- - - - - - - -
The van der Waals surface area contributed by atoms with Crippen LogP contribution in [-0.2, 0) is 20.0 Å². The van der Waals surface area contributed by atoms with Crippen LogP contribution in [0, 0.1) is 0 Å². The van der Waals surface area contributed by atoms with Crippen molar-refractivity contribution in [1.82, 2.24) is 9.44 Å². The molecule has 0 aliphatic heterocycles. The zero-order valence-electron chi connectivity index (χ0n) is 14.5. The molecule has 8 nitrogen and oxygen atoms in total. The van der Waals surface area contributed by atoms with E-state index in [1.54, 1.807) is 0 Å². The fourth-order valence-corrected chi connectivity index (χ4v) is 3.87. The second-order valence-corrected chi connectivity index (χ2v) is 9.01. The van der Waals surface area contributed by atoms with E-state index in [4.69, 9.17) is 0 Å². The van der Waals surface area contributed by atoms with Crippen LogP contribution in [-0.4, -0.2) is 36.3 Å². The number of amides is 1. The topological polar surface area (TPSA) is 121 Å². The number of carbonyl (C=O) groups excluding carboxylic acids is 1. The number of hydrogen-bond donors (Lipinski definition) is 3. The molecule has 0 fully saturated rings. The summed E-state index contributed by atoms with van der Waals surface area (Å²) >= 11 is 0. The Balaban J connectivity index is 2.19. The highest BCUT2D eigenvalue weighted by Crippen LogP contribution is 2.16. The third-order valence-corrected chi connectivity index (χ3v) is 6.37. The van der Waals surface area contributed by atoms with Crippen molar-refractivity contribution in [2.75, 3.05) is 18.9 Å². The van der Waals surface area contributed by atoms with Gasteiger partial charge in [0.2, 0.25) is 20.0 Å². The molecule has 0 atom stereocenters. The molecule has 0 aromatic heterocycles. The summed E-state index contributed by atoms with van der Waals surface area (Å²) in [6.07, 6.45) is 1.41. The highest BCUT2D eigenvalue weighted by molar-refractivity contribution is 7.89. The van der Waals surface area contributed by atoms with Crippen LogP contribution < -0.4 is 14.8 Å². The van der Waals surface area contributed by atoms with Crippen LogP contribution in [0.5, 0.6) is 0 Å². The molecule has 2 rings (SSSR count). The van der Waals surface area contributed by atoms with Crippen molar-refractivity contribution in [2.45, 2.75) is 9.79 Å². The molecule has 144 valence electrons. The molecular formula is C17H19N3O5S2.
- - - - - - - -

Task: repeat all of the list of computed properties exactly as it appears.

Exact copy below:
The van der Waals surface area contributed by atoms with Crippen LogP contribution in [-0.2, 0) is 20.0 Å². The van der Waals surface area contributed by atoms with Crippen LogP contribution in [0, 0.1) is 0 Å². The van der Waals surface area contributed by atoms with Crippen molar-refractivity contribution in [1.82, 2.24) is 9.44 Å². The molecule has 0 aliphatic heterocycles. The zero-order valence-electron chi connectivity index (χ0n) is 14.5. The molecule has 8 nitrogen and oxygen atoms in total. The van der Waals surface area contributed by atoms with E-state index in [1.54, 1.807) is 0 Å². The fourth-order valence-corrected chi connectivity index (χ4v) is 3.87. The second-order valence-corrected chi connectivity index (χ2v) is 9.01. The van der Waals surface area contributed by atoms with E-state index in [4.69, 9.17) is 0 Å². The van der Waals surface area contributed by atoms with Crippen LogP contribution in [-0.4, -0.2) is 36.3 Å². The number of amides is 1. The topological polar surface area (TPSA) is 121 Å². The number of carbonyl (C=O) groups excluding carboxylic acids is 1. The number of hydrogen-bond donors (Lipinski definition) is 3. The molecule has 0 fully saturated rings. The summed E-state index contributed by atoms with van der Waals surface area (Å²) >= 11 is 0. The Balaban J connectivity index is 2.19. The highest BCUT2D eigenvalue weighted by Crippen LogP contribution is 2.16. The third-order valence-corrected chi connectivity index (χ3v) is 6.37. The van der Waals surface area contributed by atoms with Crippen molar-refractivity contribution in [2.75, 3.05) is 18.9 Å². The van der Waals surface area contributed by atoms with Gasteiger partial charge in [0.2, 0.25) is 20.0 Å². The molecule has 0 atom stereocenters. The molecule has 0 aromatic heterocycles. The summed E-state index contributed by atoms with van der Waals surface area (Å²) in [6.07, 6.45) is 1.41. The highest BCUT2D eigenvalue weighted by molar-refractivity contribution is 7.89. The van der Waals surface area contributed by atoms with Crippen LogP contribution < -0.4 is 14.8 Å². The van der Waals surface area contributed by atoms with Crippen LogP contribution in [0.5, 0.6) is 0 Å². The molecule has 2 rings (SSSR count). The van der Waals surface area contributed by atoms with Crippen molar-refractivity contribution in [2.45, 2.75) is 9.79 Å². The molecule has 144 valence electrons. The molecular formula is C17H19N3O5S2.